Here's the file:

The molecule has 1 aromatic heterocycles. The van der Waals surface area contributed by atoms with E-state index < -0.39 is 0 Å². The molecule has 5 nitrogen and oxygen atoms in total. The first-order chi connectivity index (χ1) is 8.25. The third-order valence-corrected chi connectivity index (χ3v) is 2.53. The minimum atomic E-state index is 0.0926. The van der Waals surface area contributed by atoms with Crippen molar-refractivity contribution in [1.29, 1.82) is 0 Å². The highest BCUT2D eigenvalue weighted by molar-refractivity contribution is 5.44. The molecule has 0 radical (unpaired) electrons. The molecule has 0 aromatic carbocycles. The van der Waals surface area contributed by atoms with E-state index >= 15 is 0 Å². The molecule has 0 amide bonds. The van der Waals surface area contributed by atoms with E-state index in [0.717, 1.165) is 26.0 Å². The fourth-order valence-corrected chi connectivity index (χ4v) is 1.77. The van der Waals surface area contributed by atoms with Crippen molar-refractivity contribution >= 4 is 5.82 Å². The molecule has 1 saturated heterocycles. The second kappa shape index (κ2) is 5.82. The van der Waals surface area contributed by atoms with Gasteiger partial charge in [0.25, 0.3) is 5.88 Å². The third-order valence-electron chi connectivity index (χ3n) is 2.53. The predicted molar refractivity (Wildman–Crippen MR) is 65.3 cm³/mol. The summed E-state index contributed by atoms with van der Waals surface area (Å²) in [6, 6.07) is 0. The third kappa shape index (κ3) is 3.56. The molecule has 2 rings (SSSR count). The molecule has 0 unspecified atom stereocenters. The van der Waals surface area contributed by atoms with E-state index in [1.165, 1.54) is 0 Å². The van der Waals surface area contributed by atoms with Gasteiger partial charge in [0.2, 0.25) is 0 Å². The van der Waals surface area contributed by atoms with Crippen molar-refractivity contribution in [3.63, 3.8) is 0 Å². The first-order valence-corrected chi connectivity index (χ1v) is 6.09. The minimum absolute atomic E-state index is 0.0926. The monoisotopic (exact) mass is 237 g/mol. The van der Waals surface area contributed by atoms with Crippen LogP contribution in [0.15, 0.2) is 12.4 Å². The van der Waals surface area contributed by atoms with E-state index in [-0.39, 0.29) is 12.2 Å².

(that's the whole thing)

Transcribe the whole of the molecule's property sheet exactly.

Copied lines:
The molecule has 1 aromatic heterocycles. The van der Waals surface area contributed by atoms with E-state index < -0.39 is 0 Å². The molecule has 5 nitrogen and oxygen atoms in total. The first-order chi connectivity index (χ1) is 8.25. The third-order valence-corrected chi connectivity index (χ3v) is 2.53. The minimum atomic E-state index is 0.0926. The van der Waals surface area contributed by atoms with Crippen molar-refractivity contribution in [1.29, 1.82) is 0 Å². The highest BCUT2D eigenvalue weighted by molar-refractivity contribution is 5.44. The molecule has 0 radical (unpaired) electrons. The molecule has 0 aromatic carbocycles. The van der Waals surface area contributed by atoms with E-state index >= 15 is 0 Å². The molecule has 0 amide bonds. The van der Waals surface area contributed by atoms with E-state index in [0.717, 1.165) is 26.0 Å². The fourth-order valence-corrected chi connectivity index (χ4v) is 1.77. The van der Waals surface area contributed by atoms with Crippen molar-refractivity contribution >= 4 is 5.82 Å². The molecule has 1 saturated heterocycles. The second kappa shape index (κ2) is 5.82. The van der Waals surface area contributed by atoms with Gasteiger partial charge in [0.25, 0.3) is 5.88 Å². The third-order valence-electron chi connectivity index (χ3n) is 2.53. The predicted molar refractivity (Wildman–Crippen MR) is 65.3 cm³/mol. The summed E-state index contributed by atoms with van der Waals surface area (Å²) in [6, 6.07) is 0. The third kappa shape index (κ3) is 3.56. The molecule has 2 rings (SSSR count). The molecule has 0 unspecified atom stereocenters. The van der Waals surface area contributed by atoms with E-state index in [1.165, 1.54) is 0 Å². The van der Waals surface area contributed by atoms with Gasteiger partial charge in [0.2, 0.25) is 0 Å². The van der Waals surface area contributed by atoms with Crippen molar-refractivity contribution in [3.63, 3.8) is 0 Å². The first-order valence-corrected chi connectivity index (χ1v) is 6.09. The minimum absolute atomic E-state index is 0.0926. The monoisotopic (exact) mass is 237 g/mol. The van der Waals surface area contributed by atoms with Crippen LogP contribution in [0.15, 0.2) is 12.4 Å². The van der Waals surface area contributed by atoms with E-state index in [-0.39, 0.29) is 12.2 Å².